School president Father Mike Lydon and principal Bridget Timoney contracted Tier One Tactical to bring the "active-shooter" training to staff on a professional development day, Feb. 3. With students dismissed at 11:10 a.m., the adults got down to business 20 minutes later, first with a presentation and then role-playing with either Fumagalli or Zavorka as the "bad guy." Zavorka also is a St. Louis County officer, in addition to being a Tier One trainer.

The training is based on the four "E's" of educate, escape, evade, or engage, if necessary. The four "E's" provide options for teachers in responding to an intruder in their school or, worse, in their classrooms. "So they feel empowered to make decisions and keep their students safe," Fumagalli said.

Often, school principals make decisions about addressing such situations on school intercoms. But with an intruder firing a weapon, that tact would waste precious time. "Lockdowns" often are ineffective, too, as a first defense. In a glass door/window vs. weapon competition, the weapon often wins. Teachers have to decide quickly and under stress whether escape to a school exit is the best strategy for keeping students safe, or whether staying in the classroom -- evading -- is the way to go.

If they decide the latter, they must secure the classroom door -- often open at schools -- with power cords, belts, whatever, then cover the door window to prevent the "active-shooter" from seeing inside. Also, they must shove desks in front of the door, anything to obstruct the bad guy. Faced with such resistance, he might move on.

With the cap-gun being shot in the hallway, DuBourg faculty and staff handled escape and evade exercises well, but the scenario with the shooter in the classroom came as a total surprise, which is how it would go down in the real world. They were ready, though.

In the presentation, they had learned that they needed to disrupt the shooter. Throw things, throw him a curveball, so to speak, so that while his mind-set might be methodical, the disruption might confuse him long enough for students to escape the classroom or subdue him by engaging him -- as Newcomer did Fumagalli in the exercise.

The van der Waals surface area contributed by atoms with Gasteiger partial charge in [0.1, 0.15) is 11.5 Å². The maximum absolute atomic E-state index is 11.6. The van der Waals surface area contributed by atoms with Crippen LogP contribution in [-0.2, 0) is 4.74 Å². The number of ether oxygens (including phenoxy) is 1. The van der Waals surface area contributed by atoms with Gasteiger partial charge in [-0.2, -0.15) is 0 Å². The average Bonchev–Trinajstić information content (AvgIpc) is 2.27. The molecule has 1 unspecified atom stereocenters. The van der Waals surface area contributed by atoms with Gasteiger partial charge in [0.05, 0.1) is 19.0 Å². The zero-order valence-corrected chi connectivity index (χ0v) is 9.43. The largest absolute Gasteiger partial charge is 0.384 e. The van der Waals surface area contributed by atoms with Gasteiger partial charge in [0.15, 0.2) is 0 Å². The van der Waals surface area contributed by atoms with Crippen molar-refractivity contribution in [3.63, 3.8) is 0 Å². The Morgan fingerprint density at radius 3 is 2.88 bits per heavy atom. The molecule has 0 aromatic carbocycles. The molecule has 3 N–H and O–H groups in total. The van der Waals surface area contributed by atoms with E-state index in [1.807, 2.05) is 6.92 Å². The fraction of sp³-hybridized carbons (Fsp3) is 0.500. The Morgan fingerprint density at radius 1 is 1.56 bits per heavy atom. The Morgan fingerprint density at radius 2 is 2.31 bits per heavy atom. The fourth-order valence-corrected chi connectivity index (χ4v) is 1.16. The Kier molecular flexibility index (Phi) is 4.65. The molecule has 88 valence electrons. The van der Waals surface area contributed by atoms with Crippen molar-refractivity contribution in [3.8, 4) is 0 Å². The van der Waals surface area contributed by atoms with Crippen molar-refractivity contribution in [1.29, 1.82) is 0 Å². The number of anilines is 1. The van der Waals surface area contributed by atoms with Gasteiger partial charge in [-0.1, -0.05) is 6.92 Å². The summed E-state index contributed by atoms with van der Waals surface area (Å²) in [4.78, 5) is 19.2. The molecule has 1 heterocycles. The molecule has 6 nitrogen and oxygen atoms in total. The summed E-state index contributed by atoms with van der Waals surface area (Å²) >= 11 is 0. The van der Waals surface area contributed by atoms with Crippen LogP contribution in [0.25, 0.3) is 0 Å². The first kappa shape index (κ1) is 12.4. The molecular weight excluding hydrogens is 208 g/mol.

"As soon as I saw the gun on the floor and not in his hand, I went right for him," Newcomer said. "I didn't even think about it. I just covered him. I assumed if I did, someone would be after me."

Sure enough, that's what happened, and the exercise was over in 15 seconds.

The teachers learned a lot in that brief time, and they learned much more in four thought-provoking hours with Tier One Tactical. Father Lydon picked up practical tips for securing doors and covering windows. Timoney hoped the training prompted teachers to join DuBourg's safety committee and to sign up for the next level of training -- Train The Trainers -- so they could bring that training back for students.

Mary Aubuchon called the training "the best professional development" she's had in 35 years teaching at DuBourg.

"Maybe it's scary, but this is a scenario that could happen," she said. "We need to be prepared."

The 4E's

Bishop Dubourg staff learned the 4E's from Tier One Tactical Solutions if an "active-shooter" is in their school or classrooms


Teachers and administrators must know their options, chose one quickly under duress.


If they can safely reach an exit or safe space, by all means teachers and students should do so.


If escape isn't an option, the classroom becomes a refuge, with the door closed and secured, windows covered and desks used as obstructions.


If all else fails, the "active-shooter" should be engaged by distrupting his actions with projectiles, trophies as weapons, you name it, anything to distract him long enough for people to escape or subdue him.

"Active-shooter" training

For information, contact Tier One Tactical Solutions, (314) 495-9792, tieronetacticalsolutions.com/contact; or Dave Shelton at the Catholic Education Office, (314) 792-7305, shelton@archstl.org.